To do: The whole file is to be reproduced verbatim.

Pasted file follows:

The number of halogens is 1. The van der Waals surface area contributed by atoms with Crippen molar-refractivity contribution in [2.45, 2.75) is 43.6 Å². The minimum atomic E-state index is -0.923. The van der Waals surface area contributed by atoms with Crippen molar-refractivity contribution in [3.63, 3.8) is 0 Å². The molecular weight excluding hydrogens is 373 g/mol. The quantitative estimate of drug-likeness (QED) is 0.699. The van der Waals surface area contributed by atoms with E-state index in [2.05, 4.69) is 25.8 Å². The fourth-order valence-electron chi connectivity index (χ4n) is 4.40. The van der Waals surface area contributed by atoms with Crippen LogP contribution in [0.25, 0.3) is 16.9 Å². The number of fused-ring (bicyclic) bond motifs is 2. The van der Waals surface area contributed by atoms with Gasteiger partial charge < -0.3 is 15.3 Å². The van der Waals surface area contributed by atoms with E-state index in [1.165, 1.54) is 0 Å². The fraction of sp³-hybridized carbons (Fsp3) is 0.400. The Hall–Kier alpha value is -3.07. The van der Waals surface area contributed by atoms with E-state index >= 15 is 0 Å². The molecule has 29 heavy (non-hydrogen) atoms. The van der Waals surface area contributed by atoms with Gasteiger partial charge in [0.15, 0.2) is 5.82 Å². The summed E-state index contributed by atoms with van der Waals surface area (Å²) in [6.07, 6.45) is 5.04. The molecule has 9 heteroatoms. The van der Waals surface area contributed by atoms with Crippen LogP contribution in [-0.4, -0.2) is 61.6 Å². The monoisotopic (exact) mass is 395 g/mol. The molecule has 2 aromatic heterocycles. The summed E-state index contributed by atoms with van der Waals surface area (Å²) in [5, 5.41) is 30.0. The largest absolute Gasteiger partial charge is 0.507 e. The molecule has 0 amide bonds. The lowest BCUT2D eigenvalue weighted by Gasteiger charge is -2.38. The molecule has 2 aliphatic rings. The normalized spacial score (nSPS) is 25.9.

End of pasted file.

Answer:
The number of halogens is 1. The van der Waals surface area contributed by atoms with Crippen molar-refractivity contribution in [2.45, 2.75) is 43.6 Å². The minimum atomic E-state index is -0.923. The van der Waals surface area contributed by atoms with Crippen molar-refractivity contribution in [3.63, 3.8) is 0 Å². The molecular weight excluding hydrogens is 373 g/mol. The quantitative estimate of drug-likeness (QED) is 0.699. The van der Waals surface area contributed by atoms with E-state index in [2.05, 4.69) is 25.8 Å². The fourth-order valence-electron chi connectivity index (χ4n) is 4.40. The van der Waals surface area contributed by atoms with Crippen LogP contribution in [0.25, 0.3) is 16.9 Å². The number of fused-ring (bicyclic) bond motifs is 2. The van der Waals surface area contributed by atoms with Gasteiger partial charge < -0.3 is 15.3 Å². The van der Waals surface area contributed by atoms with E-state index in [1.165, 1.54) is 0 Å². The fraction of sp³-hybridized carbons (Fsp3) is 0.400. The Hall–Kier alpha value is -3.07. The van der Waals surface area contributed by atoms with E-state index >= 15 is 0 Å². The molecule has 29 heavy (non-hydrogen) atoms. The van der Waals surface area contributed by atoms with Gasteiger partial charge in [0.15, 0.2) is 5.82 Å². The summed E-state index contributed by atoms with van der Waals surface area (Å²) in [6.07, 6.45) is 5.04. The molecule has 9 heteroatoms. The van der Waals surface area contributed by atoms with Crippen LogP contribution in [-0.4, -0.2) is 61.6 Å². The monoisotopic (exact) mass is 395 g/mol. The molecule has 2 aromatic heterocycles. The summed E-state index contributed by atoms with van der Waals surface area (Å²) in [5, 5.41) is 30.0. The largest absolute Gasteiger partial charge is 0.507 e. The molecule has 0 amide bonds. The lowest BCUT2D eigenvalue weighted by Gasteiger charge is -2.38. The molecule has 2 aliphatic rings. The normalized spacial score (nSPS) is 25.9.